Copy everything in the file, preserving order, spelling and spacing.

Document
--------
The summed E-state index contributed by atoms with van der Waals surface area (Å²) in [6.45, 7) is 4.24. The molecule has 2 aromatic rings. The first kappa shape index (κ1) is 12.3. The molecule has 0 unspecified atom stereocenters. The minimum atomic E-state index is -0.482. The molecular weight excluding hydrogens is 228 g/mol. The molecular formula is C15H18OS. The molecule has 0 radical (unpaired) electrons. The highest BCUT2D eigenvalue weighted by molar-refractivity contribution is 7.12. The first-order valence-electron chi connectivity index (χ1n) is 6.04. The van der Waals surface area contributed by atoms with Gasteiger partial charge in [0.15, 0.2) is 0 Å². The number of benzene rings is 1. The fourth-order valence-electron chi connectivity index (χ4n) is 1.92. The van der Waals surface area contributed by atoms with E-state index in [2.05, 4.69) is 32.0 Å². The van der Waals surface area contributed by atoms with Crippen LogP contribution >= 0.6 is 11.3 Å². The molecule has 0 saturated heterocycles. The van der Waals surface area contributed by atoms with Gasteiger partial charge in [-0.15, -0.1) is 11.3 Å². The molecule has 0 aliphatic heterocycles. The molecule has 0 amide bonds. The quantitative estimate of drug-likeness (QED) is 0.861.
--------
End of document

The summed E-state index contributed by atoms with van der Waals surface area (Å²) in [6.45, 7) is 4.24. The molecule has 2 aromatic rings. The first kappa shape index (κ1) is 12.3. The molecule has 0 unspecified atom stereocenters. The minimum atomic E-state index is -0.482. The molecular weight excluding hydrogens is 228 g/mol. The molecular formula is C15H18OS. The molecule has 0 radical (unpaired) electrons. The highest BCUT2D eigenvalue weighted by molar-refractivity contribution is 7.12. The first-order valence-electron chi connectivity index (χ1n) is 6.04. The van der Waals surface area contributed by atoms with Gasteiger partial charge in [0.15, 0.2) is 0 Å². The number of benzene rings is 1. The fourth-order valence-electron chi connectivity index (χ4n) is 1.92. The van der Waals surface area contributed by atoms with E-state index in [2.05, 4.69) is 32.0 Å². The van der Waals surface area contributed by atoms with Crippen LogP contribution >= 0.6 is 11.3 Å². The molecule has 0 saturated heterocycles. The van der Waals surface area contributed by atoms with Gasteiger partial charge in [-0.15, -0.1) is 11.3 Å². The molecule has 0 aliphatic heterocycles. The molecule has 0 amide bonds. The quantitative estimate of drug-likeness (QED) is 0.861.